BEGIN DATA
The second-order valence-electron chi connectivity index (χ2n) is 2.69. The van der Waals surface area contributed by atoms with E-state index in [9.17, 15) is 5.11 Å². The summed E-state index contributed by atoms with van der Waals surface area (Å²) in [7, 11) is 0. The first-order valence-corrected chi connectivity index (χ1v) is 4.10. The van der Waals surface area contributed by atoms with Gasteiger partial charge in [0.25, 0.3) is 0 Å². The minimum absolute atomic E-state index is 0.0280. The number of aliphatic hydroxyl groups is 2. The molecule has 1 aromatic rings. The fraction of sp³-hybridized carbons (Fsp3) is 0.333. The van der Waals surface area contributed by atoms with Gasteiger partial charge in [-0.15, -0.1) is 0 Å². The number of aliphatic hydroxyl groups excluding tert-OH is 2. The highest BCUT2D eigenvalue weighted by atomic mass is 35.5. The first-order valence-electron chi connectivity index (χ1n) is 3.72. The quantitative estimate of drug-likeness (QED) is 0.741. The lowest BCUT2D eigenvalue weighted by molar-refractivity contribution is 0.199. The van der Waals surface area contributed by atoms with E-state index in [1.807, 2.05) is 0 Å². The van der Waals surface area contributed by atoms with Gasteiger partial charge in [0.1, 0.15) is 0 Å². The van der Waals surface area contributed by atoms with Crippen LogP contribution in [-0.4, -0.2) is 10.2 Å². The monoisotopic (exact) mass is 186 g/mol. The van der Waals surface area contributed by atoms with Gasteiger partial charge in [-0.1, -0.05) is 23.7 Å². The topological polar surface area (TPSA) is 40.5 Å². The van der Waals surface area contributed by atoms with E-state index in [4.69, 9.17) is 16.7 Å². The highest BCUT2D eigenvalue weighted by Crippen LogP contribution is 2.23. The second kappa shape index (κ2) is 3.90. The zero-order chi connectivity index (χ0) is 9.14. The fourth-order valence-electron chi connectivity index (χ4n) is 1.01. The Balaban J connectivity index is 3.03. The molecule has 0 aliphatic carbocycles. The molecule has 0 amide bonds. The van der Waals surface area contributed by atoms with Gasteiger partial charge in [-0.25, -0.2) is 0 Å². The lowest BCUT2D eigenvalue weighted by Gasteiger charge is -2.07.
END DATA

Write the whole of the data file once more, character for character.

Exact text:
The second-order valence-electron chi connectivity index (χ2n) is 2.69. The van der Waals surface area contributed by atoms with E-state index in [9.17, 15) is 5.11 Å². The summed E-state index contributed by atoms with van der Waals surface area (Å²) in [7, 11) is 0. The first-order valence-corrected chi connectivity index (χ1v) is 4.10. The van der Waals surface area contributed by atoms with Gasteiger partial charge in [0.25, 0.3) is 0 Å². The minimum absolute atomic E-state index is 0.0280. The number of aliphatic hydroxyl groups is 2. The molecule has 1 aromatic rings. The fraction of sp³-hybridized carbons (Fsp3) is 0.333. The van der Waals surface area contributed by atoms with Gasteiger partial charge in [-0.15, -0.1) is 0 Å². The number of aliphatic hydroxyl groups excluding tert-OH is 2. The highest BCUT2D eigenvalue weighted by atomic mass is 35.5. The first-order valence-electron chi connectivity index (χ1n) is 3.72. The quantitative estimate of drug-likeness (QED) is 0.741. The lowest BCUT2D eigenvalue weighted by molar-refractivity contribution is 0.199. The van der Waals surface area contributed by atoms with E-state index in [1.807, 2.05) is 0 Å². The van der Waals surface area contributed by atoms with Gasteiger partial charge in [0.1, 0.15) is 0 Å². The van der Waals surface area contributed by atoms with Crippen LogP contribution in [-0.4, -0.2) is 10.2 Å². The monoisotopic (exact) mass is 186 g/mol. The van der Waals surface area contributed by atoms with Gasteiger partial charge in [-0.1, -0.05) is 23.7 Å². The topological polar surface area (TPSA) is 40.5 Å². The van der Waals surface area contributed by atoms with E-state index in [4.69, 9.17) is 16.7 Å². The highest BCUT2D eigenvalue weighted by Crippen LogP contribution is 2.23. The second kappa shape index (κ2) is 3.90. The zero-order chi connectivity index (χ0) is 9.14. The fourth-order valence-electron chi connectivity index (χ4n) is 1.01. The Balaban J connectivity index is 3.03. The molecule has 0 aliphatic carbocycles. The molecule has 0 amide bonds. The van der Waals surface area contributed by atoms with Gasteiger partial charge in [-0.25, -0.2) is 0 Å². The lowest BCUT2D eigenvalue weighted by Gasteiger charge is -2.07.